Cindy Sherman's "Untitled Film Still #21," 1978; The Museum of Modern Art, New York.

You might think you know photographer Cindy Sherman?s work. After all, she?s responsible for some of the most recognizable portraits in modern art.

Sherman, who is famous for dressing up as characters like old screen sirens, society ladies, zombies and clowns and then photographing herself in those personas, is more enigmatic and talented than we could have imagined, as evidenced in Cindy Sherman, the new exhibition of more than 150 pieces of her work at the Dallas Museum of Art.

From her acclaimed film stills--an installation of 70 small photographs hung in a film-strip formation--to her giant 2008 society portraits, which are eerily prescient about the state of the country?s economy at that time, there?s a common thread throughout the exhibition: Like Sherman herself, nothing is what it seems.

Take the centerpiece of the show, four photographic murals created specifically for the museum?s noted Barrel Vault gallery. Arranged facing one another, they depict Sherman as four different characters, among them a Renaissance maiden and a squinty-eyed former prom queen.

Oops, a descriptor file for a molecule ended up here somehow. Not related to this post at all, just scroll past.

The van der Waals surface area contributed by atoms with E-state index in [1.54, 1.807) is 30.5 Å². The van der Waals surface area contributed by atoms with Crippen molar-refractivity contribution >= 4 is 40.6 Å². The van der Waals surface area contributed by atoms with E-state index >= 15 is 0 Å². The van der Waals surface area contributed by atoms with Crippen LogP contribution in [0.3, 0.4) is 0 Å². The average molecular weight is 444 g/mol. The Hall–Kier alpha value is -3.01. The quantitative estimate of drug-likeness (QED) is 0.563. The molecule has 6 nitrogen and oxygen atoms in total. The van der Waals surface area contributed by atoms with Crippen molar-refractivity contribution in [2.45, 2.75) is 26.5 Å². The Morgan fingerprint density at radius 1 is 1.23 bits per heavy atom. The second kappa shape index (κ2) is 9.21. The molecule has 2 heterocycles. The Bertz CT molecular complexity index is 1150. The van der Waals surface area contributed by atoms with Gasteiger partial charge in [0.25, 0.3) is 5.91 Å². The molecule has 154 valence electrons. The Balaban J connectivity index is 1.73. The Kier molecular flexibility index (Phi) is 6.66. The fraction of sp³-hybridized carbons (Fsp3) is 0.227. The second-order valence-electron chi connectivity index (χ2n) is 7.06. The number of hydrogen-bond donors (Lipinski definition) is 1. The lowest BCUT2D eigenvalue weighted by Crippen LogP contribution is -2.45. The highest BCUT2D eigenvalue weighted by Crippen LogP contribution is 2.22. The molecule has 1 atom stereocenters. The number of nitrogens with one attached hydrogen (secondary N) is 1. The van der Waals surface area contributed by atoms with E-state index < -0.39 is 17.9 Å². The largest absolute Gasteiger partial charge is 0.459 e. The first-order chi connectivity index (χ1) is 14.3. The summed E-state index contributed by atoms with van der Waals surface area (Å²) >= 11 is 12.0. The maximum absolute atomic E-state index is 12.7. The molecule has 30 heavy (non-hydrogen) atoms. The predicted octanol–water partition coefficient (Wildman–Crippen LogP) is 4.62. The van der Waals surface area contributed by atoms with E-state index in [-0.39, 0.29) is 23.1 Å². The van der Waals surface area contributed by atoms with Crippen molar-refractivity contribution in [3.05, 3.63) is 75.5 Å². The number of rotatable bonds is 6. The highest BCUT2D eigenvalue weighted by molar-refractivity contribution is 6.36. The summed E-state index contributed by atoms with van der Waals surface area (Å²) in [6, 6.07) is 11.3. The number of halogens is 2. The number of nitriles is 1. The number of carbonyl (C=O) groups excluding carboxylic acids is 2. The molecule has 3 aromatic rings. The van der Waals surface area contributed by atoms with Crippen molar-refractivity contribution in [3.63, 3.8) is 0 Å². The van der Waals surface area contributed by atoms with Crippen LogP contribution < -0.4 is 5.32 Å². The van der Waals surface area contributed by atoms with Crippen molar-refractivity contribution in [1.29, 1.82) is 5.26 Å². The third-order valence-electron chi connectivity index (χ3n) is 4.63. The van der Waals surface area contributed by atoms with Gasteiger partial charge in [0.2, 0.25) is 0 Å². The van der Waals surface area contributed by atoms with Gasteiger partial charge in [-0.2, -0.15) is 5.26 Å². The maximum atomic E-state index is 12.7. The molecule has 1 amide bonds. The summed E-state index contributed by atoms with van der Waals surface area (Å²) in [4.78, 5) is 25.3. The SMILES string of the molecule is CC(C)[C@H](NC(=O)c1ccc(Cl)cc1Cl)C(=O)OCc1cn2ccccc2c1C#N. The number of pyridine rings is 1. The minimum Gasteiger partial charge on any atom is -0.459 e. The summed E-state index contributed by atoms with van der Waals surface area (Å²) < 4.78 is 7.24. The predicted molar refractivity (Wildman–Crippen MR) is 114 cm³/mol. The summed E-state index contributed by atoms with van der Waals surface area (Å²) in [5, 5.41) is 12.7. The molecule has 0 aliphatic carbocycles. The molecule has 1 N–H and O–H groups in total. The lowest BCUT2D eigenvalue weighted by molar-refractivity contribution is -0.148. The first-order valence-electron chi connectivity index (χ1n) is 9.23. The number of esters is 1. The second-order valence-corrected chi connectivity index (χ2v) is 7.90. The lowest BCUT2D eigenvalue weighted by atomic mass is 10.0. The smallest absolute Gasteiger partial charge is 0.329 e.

In each piece, Sherman?s makeup-free face is Photoshopped, her eyes made smaller and her nose longer; she?s virtually indistinguishable in each shot, a bravura accomplishment for even this celebrated shutterbug.

?Cindy Sherman? runs through June 9 at the Dallas Museum of Art, 1717 N. Harwood St., 214-922-1200. Special exhibition tickets ($16) are required.

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